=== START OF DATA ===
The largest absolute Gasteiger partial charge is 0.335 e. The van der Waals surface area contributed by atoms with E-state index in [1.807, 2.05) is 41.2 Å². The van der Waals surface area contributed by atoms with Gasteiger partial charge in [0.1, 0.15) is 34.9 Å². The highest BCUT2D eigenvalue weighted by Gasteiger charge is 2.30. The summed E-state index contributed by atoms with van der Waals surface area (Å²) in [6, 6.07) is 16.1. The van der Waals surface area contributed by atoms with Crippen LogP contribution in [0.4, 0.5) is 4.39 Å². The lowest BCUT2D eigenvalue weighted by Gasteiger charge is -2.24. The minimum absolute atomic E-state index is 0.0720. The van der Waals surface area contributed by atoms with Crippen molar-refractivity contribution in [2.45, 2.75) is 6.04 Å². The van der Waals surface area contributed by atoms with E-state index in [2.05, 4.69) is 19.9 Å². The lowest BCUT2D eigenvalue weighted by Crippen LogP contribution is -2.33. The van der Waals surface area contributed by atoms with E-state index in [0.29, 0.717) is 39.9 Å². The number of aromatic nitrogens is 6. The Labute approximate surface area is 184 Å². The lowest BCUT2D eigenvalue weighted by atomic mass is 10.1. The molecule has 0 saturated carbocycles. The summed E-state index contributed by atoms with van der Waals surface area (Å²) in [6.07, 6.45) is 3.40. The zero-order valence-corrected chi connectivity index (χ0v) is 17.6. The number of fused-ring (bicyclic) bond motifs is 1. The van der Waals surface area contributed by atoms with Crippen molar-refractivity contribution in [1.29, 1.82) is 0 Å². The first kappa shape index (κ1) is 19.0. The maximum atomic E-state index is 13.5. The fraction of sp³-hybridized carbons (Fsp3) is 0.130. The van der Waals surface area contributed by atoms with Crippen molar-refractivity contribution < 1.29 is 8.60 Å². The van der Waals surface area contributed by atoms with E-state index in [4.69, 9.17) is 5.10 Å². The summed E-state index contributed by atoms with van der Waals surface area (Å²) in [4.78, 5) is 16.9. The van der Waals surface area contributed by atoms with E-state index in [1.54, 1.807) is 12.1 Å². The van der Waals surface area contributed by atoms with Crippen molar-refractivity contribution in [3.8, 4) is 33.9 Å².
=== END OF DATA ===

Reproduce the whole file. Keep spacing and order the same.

The largest absolute Gasteiger partial charge is 0.335 e. The van der Waals surface area contributed by atoms with E-state index in [1.807, 2.05) is 41.2 Å². The van der Waals surface area contributed by atoms with Gasteiger partial charge in [0.1, 0.15) is 34.9 Å². The highest BCUT2D eigenvalue weighted by Gasteiger charge is 2.30. The summed E-state index contributed by atoms with van der Waals surface area (Å²) in [6, 6.07) is 16.1. The van der Waals surface area contributed by atoms with Crippen LogP contribution in [0.4, 0.5) is 4.39 Å². The lowest BCUT2D eigenvalue weighted by Gasteiger charge is -2.24. The minimum absolute atomic E-state index is 0.0720. The van der Waals surface area contributed by atoms with Crippen molar-refractivity contribution in [2.45, 2.75) is 6.04 Å². The van der Waals surface area contributed by atoms with E-state index in [2.05, 4.69) is 19.9 Å². The lowest BCUT2D eigenvalue weighted by Crippen LogP contribution is -2.33. The van der Waals surface area contributed by atoms with E-state index in [0.29, 0.717) is 39.9 Å². The number of aromatic nitrogens is 6. The Labute approximate surface area is 184 Å². The lowest BCUT2D eigenvalue weighted by atomic mass is 10.1. The molecule has 0 saturated carbocycles. The summed E-state index contributed by atoms with van der Waals surface area (Å²) in [6.07, 6.45) is 3.40. The zero-order valence-corrected chi connectivity index (χ0v) is 17.6. The number of fused-ring (bicyclic) bond motifs is 1. The van der Waals surface area contributed by atoms with Crippen molar-refractivity contribution in [1.29, 1.82) is 0 Å². The first kappa shape index (κ1) is 19.0. The maximum atomic E-state index is 13.5. The fraction of sp³-hybridized carbons (Fsp3) is 0.130. The van der Waals surface area contributed by atoms with Crippen molar-refractivity contribution < 1.29 is 8.60 Å². The van der Waals surface area contributed by atoms with E-state index in [4.69, 9.17) is 5.10 Å². The summed E-state index contributed by atoms with van der Waals surface area (Å²) in [4.78, 5) is 16.9. The van der Waals surface area contributed by atoms with E-state index in [1.54, 1.807) is 12.1 Å². The van der Waals surface area contributed by atoms with Crippen molar-refractivity contribution in [3.8, 4) is 33.9 Å².